Highway Road Conditions
Arnold is located on Highway 4.
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Before Heading for Snow Country
Information provided by Cal Trans.
Winter driving on roads and highways in the snowcapped mountains of California can be a pleasant adventure or it can be frustrating, tiring and sometimes even hazardous. Caltrans provides the following information to help make your mountain driving safe and pleasant.
- Make sure your brakes, windshield wipers, defroster, heater and exhaust system are in top condition.
- Check your antifreeze and be ready for colder temperatures.
- You may need to add concentrated windshield washer fluid to the windshield washer fluid reservoir to prevent an icy windshield. More information about this type of windshield washer fluid can be found on the California Air Resources Board web site.
- Check your tires. Make sure they are properly inflated and the tread is in good condition. Always carry chains. Make sure they are the proper size for your tires and are in working order. You might want to take along a flashlight and chain repair links. Chains must be installed on the drive wheels. Make sure you know if your vehicle is front or rear wheel drive.
- Other suggested items to carry in your car are an ice scraper or commercial de-icer, a broom for brushing snow off your car, a shovel to free you car if it is “snowed in”, sand or burlap for traction if your wheels should become mired in snow and an old towel to clean your hands.
- It is also a good idea to take along water, food, warm blankets and extra clothing. A lengthy delay will make you glad you have them.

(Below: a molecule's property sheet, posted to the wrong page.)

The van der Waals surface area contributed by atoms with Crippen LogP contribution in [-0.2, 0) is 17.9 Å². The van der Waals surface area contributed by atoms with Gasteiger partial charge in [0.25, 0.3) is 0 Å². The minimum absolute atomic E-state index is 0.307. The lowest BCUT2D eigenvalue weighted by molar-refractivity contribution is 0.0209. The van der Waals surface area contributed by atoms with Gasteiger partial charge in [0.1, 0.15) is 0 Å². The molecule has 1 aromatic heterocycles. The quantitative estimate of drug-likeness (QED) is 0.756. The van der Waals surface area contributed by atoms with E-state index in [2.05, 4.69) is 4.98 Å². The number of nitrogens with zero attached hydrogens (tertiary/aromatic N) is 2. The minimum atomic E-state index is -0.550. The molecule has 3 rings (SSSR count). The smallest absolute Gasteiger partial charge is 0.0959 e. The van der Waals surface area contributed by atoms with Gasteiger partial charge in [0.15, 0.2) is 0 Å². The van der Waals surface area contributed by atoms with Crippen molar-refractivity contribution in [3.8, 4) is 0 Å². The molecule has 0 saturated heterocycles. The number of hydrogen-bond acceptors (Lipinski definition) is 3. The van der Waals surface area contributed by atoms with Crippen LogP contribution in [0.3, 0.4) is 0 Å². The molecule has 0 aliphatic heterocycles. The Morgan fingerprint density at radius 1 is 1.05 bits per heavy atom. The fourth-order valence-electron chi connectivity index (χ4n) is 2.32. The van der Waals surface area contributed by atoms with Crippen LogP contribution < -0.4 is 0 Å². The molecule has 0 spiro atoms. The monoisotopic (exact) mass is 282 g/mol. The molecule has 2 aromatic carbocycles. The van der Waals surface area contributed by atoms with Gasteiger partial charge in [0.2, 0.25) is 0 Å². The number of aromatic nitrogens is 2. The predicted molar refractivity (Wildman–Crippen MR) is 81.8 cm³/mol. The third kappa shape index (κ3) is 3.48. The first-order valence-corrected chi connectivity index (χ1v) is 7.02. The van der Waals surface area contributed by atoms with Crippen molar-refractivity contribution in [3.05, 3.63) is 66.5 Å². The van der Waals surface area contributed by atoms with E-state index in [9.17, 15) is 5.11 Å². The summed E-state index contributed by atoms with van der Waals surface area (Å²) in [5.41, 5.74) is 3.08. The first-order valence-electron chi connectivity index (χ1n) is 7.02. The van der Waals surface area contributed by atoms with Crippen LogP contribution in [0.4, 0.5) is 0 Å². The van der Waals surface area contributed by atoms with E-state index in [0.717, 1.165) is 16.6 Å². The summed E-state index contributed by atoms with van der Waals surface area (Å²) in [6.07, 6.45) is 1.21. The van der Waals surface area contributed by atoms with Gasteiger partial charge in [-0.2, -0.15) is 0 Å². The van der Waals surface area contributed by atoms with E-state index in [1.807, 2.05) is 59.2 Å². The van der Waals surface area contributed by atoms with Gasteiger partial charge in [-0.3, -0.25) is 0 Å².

- Weather conditions may warrant detouring traffic from the main roadway. It is strongly suggested that drivers always keep an updated map containing the areas of travel.
- If you have a cellular telephone, pre-load the Caltrans Highway Information Network (CHIN) phone number: (800) 427-7623 for convenient, updated road conditions.
- Put an extra car key in your pocket. A number of motorists have locked themselves out of their cars when putting on chains and at ski areas.
- Allow enough time. Trips to the mountains can take longer during winter than other times of the year, especially if you encounter storm conditions or icy roads. Get an early start and allow plenty of time to reach your destination.
- Keep your gas tank full. It may be necessary to change routes or turn back during a bad storm or you may be caught in a traffic delay.
- Keep windshield and windows clear. You may want to stop at a safe turnout to use a snow brush or scraper. Use the car defroster and a clean cloth to keep the windows free of fog.
- Slow down. A highway speed of 65 miles per hour may be safe in dry weather, but an invitation for trouble on snow and ice. Snow and ice make stopping distances much longer, so keep your seat belt buckled and leave more distance between your vehicle and the vehicle ahead. Bridge decks and shady spots can be icy when other areas are not. Remember to avoid sudden stops and quick direction changes.